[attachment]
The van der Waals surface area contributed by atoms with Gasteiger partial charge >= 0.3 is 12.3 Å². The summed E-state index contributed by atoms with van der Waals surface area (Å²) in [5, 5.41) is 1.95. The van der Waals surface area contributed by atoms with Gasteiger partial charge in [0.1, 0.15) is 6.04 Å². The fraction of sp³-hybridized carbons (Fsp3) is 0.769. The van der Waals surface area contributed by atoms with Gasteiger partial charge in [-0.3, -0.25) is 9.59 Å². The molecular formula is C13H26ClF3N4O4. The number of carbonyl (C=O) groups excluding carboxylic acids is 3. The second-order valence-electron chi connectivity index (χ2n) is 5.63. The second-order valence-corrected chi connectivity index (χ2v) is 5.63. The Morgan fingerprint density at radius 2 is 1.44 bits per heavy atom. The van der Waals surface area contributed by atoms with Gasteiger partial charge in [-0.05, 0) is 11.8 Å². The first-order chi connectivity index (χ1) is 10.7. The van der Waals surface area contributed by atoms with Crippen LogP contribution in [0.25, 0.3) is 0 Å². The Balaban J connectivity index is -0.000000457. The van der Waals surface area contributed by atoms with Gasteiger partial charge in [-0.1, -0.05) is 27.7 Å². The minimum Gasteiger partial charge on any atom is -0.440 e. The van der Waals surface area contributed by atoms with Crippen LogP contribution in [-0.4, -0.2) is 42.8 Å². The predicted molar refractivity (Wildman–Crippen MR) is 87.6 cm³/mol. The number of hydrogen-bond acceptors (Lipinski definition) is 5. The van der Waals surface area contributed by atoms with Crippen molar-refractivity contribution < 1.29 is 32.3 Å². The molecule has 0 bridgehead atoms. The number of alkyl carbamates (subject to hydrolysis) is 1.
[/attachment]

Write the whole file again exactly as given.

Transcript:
The van der Waals surface area contributed by atoms with Gasteiger partial charge >= 0.3 is 12.3 Å². The summed E-state index contributed by atoms with van der Waals surface area (Å²) in [5, 5.41) is 1.95. The van der Waals surface area contributed by atoms with Gasteiger partial charge in [0.1, 0.15) is 6.04 Å². The fraction of sp³-hybridized carbons (Fsp3) is 0.769. The van der Waals surface area contributed by atoms with Gasteiger partial charge in [-0.3, -0.25) is 9.59 Å². The molecular formula is C13H26ClF3N4O4. The number of carbonyl (C=O) groups excluding carboxylic acids is 3. The second-order valence-electron chi connectivity index (χ2n) is 5.63. The second-order valence-corrected chi connectivity index (χ2v) is 5.63. The Morgan fingerprint density at radius 2 is 1.44 bits per heavy atom. The van der Waals surface area contributed by atoms with Gasteiger partial charge in [-0.05, 0) is 11.8 Å². The first-order chi connectivity index (χ1) is 10.7. The van der Waals surface area contributed by atoms with Crippen LogP contribution in [0.25, 0.3) is 0 Å². The Balaban J connectivity index is -0.000000457. The van der Waals surface area contributed by atoms with Gasteiger partial charge in [-0.1, -0.05) is 27.7 Å². The minimum Gasteiger partial charge on any atom is -0.440 e. The van der Waals surface area contributed by atoms with Crippen LogP contribution in [-0.4, -0.2) is 42.8 Å². The predicted molar refractivity (Wildman–Crippen MR) is 87.6 cm³/mol. The number of hydrogen-bond acceptors (Lipinski definition) is 5. The van der Waals surface area contributed by atoms with Crippen molar-refractivity contribution < 1.29 is 32.3 Å². The molecule has 0 bridgehead atoms. The number of alkyl carbamates (subject to hydrolysis) is 1.